Coroner asks Hawke’s Bay DHB and MSD to review policies after Hastings suicide

A coroner is recommending policy reviews for theMinistry of Social Development and Hawke’s Bay’s District Health Board after the suicide of a Hastings man.

Coroner Peter Ryan is asking MSD to look at the way it assesses benefits for people experiencing a mental crisis.

Ryan also wants the DHB to reassess how it deals with people with addictions, and to consider the involvement of family members of at-risk patients.

Graeme Duncan Fothergill died on January 27, 2020, aged 46.

In the recommendations, Ryan noted that Fothergill had an increased alcohol intake and anxiety attacks before his death.

Family and agency support for Fothergill was difficult as he believed he did not have a drinking problem and feared if he reduced his drinking, his anxiety attacks would worsen.

Ryan’s findings also recorded the views of Fothergill’s ex-partner.

She expressed concern there was no urgent action to help him by the DHB, because of his denial of his addiction, and that he should not have been discharged from the mental health service because of his severe depression score.

She also stated that there was a long delay between Fothergill finishing his employment and the provision of a benefit from Winz.

She stated that she considered his financial difficulties to be a factor in his anxiety, along with the “glacial pace” of obtaining support from MSD.

Ryan recommended the DHB should consider finding ways to treat severely at-risk mental health patients despite the patient’s refusal to address their addictions.

He also said the DHB should consider whether its current policy and practice adequately and properly provided for consultation with close family members for mental health in-patients regarding the care and treatment plans for those patients.

And it should consider whether appropriate weight was placed on the involvement and views of close family members with overall patient management.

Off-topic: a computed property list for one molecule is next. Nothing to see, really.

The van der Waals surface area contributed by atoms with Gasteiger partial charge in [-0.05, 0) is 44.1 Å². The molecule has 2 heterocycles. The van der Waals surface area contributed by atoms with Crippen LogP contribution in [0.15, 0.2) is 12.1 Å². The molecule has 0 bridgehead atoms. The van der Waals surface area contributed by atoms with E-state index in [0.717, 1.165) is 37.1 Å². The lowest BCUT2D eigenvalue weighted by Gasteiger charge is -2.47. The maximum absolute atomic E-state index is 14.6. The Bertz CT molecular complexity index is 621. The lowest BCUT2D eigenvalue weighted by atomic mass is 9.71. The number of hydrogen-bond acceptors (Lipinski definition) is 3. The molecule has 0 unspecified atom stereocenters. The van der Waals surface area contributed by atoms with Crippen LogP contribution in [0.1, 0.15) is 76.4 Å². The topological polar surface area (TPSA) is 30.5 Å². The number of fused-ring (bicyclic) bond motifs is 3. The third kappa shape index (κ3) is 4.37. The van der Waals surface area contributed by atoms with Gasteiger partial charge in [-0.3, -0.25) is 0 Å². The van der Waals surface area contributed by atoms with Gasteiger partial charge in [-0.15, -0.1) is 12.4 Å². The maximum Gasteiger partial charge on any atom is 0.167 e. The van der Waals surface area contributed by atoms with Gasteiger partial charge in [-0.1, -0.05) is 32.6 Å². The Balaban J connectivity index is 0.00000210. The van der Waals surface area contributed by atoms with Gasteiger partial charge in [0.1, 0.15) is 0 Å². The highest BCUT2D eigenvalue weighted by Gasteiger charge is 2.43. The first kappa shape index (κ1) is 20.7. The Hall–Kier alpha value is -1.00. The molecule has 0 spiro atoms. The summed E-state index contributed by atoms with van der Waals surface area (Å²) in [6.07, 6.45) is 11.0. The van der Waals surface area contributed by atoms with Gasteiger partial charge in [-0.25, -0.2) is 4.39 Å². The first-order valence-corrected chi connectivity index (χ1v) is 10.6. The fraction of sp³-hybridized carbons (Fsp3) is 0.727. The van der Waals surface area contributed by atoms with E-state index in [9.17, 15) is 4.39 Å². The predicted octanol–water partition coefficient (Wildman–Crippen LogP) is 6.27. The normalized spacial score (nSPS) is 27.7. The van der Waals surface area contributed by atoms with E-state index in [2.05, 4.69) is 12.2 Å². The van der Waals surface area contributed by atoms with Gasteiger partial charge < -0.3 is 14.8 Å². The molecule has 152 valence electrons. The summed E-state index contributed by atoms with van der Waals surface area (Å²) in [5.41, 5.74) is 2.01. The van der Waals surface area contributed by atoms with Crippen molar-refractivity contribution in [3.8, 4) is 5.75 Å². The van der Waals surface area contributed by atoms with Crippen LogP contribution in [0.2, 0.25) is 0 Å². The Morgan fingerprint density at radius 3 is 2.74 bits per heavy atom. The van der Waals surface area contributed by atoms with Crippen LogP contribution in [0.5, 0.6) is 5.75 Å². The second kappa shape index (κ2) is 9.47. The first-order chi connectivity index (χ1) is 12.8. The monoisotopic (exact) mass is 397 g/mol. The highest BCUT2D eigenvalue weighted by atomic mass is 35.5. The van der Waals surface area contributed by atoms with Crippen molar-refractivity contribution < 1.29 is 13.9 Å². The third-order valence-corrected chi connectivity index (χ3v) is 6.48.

HBDHB chief operating officer Chris Ash told Hawke’s Bay Today the DHB had only recently received the coroner’s final report and needed to take time to fully review it.

“The DHB does, however, accept the coroner’s recommendations and will consider finding ways of improving how it engages and treats at-risk mental health patients with addiction issues.”

The coroner also recommended that MSD should consider establishing a priority system for clients who were significantly at-risk of self-harm and for whom delays in providing support were likely to exacerbate their distress and increase that risk.

In response to the recommendations, MSD deputy chief executive Viv Rickard said they were “carefully” considering the coroner’s report and recommendations.

“We did provide some information in response to the provisional findings of the Coroner where we set out our approach to dealing with persons at risk of self-harm,” Rickard said.

“We recognise a model of “recognise, ask, get help” (RAG). This entails recognising those at risk of self-harm, asking the right questions empathetically, and to get help. Getting help can involve contacting other agencies.”

The DHB made submissions to the coroner pointing out that the Mental Health and Addictions Service had worked in collaboration with the Ministry of Social Development (MSD) in the development of a new “Crisis Hub”.

The DHB said it also planned that alongside clinical staff will be a peer support workforce to assist and support individuals through their journey.

“I am encouraged by this initiative,” Ryan said.

“It is likely to help reduce the stress on already distressed people who are navigating the process of obtaining the requisite financial assistance.”

The coroner noted the DHB had initially misinterpreted the purpose of his recommendation to consider finding ways to treat severely at-risk mental health patients despite the patient’s refusal to address their addictions.

“It is not aimed at treating the addiction, but rather treating the underlying mental illness of the patient with the addiction,” he said.

“It is unclear to me whether a person with a mental illness and an addiction can be helped with their mental illness without first being helped with their addiction issues.”

Where to get help

Need to talk? Free call or text 1737 any time for support from a trained counsellor.

Lifeline – 0800 543 354 (0800 LIFELINE) or free text 4357 (HELP).

Suicide Crisis Helpline – 0508 828 865 (0508 TAUTOKO).

Healthline – 0800 611 116

Samaritans – 0800 726 666

Depression Helpline – 0800 111 757 or free text 4202 (to talk to a trained counsellor about how you are feeling or to ask any questions).

www.depression.org.nz – includes The Journal online help service.

thelowdown.co.nz – or email [email protected] or free text 5626.

Family Services 211 Helpline – 0800 211 211 for help finding (and direct transfer to) community based health and social support services in your area.

Alcohol and Drug Helpline – 0800 787 797 or online chat.

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